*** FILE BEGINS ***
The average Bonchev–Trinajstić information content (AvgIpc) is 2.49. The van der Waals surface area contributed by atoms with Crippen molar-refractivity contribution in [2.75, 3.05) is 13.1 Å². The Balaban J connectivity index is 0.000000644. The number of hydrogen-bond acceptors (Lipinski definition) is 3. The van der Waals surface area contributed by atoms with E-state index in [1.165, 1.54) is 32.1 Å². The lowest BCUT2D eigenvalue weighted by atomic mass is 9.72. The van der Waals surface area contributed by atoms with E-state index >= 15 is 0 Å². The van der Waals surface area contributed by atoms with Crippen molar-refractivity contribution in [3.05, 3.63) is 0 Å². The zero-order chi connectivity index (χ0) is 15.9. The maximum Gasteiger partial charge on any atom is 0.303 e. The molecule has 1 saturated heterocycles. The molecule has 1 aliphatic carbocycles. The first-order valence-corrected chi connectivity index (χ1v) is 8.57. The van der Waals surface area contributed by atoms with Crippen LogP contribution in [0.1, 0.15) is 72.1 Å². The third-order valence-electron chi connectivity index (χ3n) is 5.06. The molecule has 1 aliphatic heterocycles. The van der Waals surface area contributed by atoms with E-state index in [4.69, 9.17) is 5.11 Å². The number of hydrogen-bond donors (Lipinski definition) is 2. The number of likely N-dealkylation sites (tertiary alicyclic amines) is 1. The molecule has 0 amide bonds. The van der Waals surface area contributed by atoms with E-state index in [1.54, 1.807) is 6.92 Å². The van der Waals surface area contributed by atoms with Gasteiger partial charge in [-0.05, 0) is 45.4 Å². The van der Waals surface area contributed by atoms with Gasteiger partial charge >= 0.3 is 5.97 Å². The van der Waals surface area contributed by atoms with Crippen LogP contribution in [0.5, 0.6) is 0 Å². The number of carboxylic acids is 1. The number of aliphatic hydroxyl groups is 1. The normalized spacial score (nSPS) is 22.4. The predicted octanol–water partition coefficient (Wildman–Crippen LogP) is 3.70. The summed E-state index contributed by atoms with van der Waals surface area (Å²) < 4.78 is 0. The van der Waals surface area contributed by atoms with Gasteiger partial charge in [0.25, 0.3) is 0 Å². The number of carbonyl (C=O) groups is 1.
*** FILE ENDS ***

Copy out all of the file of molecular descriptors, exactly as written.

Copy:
The average Bonchev–Trinajstić information content (AvgIpc) is 2.49. The van der Waals surface area contributed by atoms with Crippen molar-refractivity contribution in [2.75, 3.05) is 13.1 Å². The Balaban J connectivity index is 0.000000644. The number of hydrogen-bond acceptors (Lipinski definition) is 3. The van der Waals surface area contributed by atoms with E-state index in [1.165, 1.54) is 32.1 Å². The lowest BCUT2D eigenvalue weighted by atomic mass is 9.72. The van der Waals surface area contributed by atoms with E-state index >= 15 is 0 Å². The van der Waals surface area contributed by atoms with Crippen molar-refractivity contribution in [3.05, 3.63) is 0 Å². The zero-order chi connectivity index (χ0) is 15.9. The maximum Gasteiger partial charge on any atom is 0.303 e. The molecule has 1 saturated heterocycles. The molecule has 1 aliphatic carbocycles. The first-order valence-corrected chi connectivity index (χ1v) is 8.57. The van der Waals surface area contributed by atoms with Crippen LogP contribution in [0.1, 0.15) is 72.1 Å². The third-order valence-electron chi connectivity index (χ3n) is 5.06. The molecule has 1 aliphatic heterocycles. The van der Waals surface area contributed by atoms with E-state index in [4.69, 9.17) is 5.11 Å². The number of hydrogen-bond donors (Lipinski definition) is 2. The number of likely N-dealkylation sites (tertiary alicyclic amines) is 1. The molecule has 0 amide bonds. The van der Waals surface area contributed by atoms with E-state index in [1.54, 1.807) is 6.92 Å². The van der Waals surface area contributed by atoms with Gasteiger partial charge in [-0.05, 0) is 45.4 Å². The van der Waals surface area contributed by atoms with Gasteiger partial charge >= 0.3 is 5.97 Å². The van der Waals surface area contributed by atoms with Crippen LogP contribution in [0.5, 0.6) is 0 Å². The number of carboxylic acids is 1. The number of aliphatic hydroxyl groups is 1. The normalized spacial score (nSPS) is 22.4. The predicted octanol–water partition coefficient (Wildman–Crippen LogP) is 3.70. The summed E-state index contributed by atoms with van der Waals surface area (Å²) < 4.78 is 0. The van der Waals surface area contributed by atoms with Gasteiger partial charge in [0.25, 0.3) is 0 Å². The number of carbonyl (C=O) groups is 1.